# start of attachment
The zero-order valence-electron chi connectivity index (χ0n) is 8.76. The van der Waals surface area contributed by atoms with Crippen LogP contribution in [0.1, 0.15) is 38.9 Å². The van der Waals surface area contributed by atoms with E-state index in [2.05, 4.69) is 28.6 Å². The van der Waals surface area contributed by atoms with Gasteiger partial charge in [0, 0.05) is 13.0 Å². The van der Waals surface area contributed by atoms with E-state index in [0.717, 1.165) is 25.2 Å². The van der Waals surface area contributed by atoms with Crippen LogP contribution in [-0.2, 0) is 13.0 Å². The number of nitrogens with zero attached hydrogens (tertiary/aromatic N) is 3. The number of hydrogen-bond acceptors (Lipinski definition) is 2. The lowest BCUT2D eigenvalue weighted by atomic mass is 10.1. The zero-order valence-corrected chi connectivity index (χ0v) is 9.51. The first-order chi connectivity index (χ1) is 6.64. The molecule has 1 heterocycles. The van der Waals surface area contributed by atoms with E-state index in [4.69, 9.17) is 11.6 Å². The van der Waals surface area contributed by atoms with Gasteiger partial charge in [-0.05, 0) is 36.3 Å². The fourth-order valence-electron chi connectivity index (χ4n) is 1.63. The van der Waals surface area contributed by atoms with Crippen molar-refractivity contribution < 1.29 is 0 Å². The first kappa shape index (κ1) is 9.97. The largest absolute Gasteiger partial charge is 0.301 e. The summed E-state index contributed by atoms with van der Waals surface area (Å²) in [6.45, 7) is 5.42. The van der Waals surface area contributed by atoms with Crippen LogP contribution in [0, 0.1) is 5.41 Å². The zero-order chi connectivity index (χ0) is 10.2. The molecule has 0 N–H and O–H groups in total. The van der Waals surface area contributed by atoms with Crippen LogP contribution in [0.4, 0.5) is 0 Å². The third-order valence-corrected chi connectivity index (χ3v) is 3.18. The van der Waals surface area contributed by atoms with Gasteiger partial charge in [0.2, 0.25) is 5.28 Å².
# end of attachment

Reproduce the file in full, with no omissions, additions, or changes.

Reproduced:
The zero-order valence-electron chi connectivity index (χ0n) is 8.76. The van der Waals surface area contributed by atoms with Crippen LogP contribution in [0.1, 0.15) is 38.9 Å². The van der Waals surface area contributed by atoms with E-state index in [2.05, 4.69) is 28.6 Å². The van der Waals surface area contributed by atoms with Gasteiger partial charge in [0, 0.05) is 13.0 Å². The van der Waals surface area contributed by atoms with E-state index in [0.717, 1.165) is 25.2 Å². The van der Waals surface area contributed by atoms with Crippen LogP contribution in [-0.2, 0) is 13.0 Å². The number of nitrogens with zero attached hydrogens (tertiary/aromatic N) is 3. The number of hydrogen-bond acceptors (Lipinski definition) is 2. The lowest BCUT2D eigenvalue weighted by atomic mass is 10.1. The zero-order valence-corrected chi connectivity index (χ0v) is 9.51. The first-order chi connectivity index (χ1) is 6.64. The molecule has 1 heterocycles. The van der Waals surface area contributed by atoms with E-state index in [4.69, 9.17) is 11.6 Å². The van der Waals surface area contributed by atoms with Gasteiger partial charge in [-0.05, 0) is 36.3 Å². The fourth-order valence-electron chi connectivity index (χ4n) is 1.63. The van der Waals surface area contributed by atoms with Crippen molar-refractivity contribution < 1.29 is 0 Å². The first kappa shape index (κ1) is 9.97. The largest absolute Gasteiger partial charge is 0.301 e. The summed E-state index contributed by atoms with van der Waals surface area (Å²) in [6.45, 7) is 5.42. The van der Waals surface area contributed by atoms with Crippen LogP contribution in [0, 0.1) is 5.41 Å². The zero-order chi connectivity index (χ0) is 10.2. The molecule has 0 N–H and O–H groups in total. The van der Waals surface area contributed by atoms with Crippen LogP contribution in [0.4, 0.5) is 0 Å². The third-order valence-corrected chi connectivity index (χ3v) is 3.18. The van der Waals surface area contributed by atoms with Gasteiger partial charge in [0.2, 0.25) is 5.28 Å².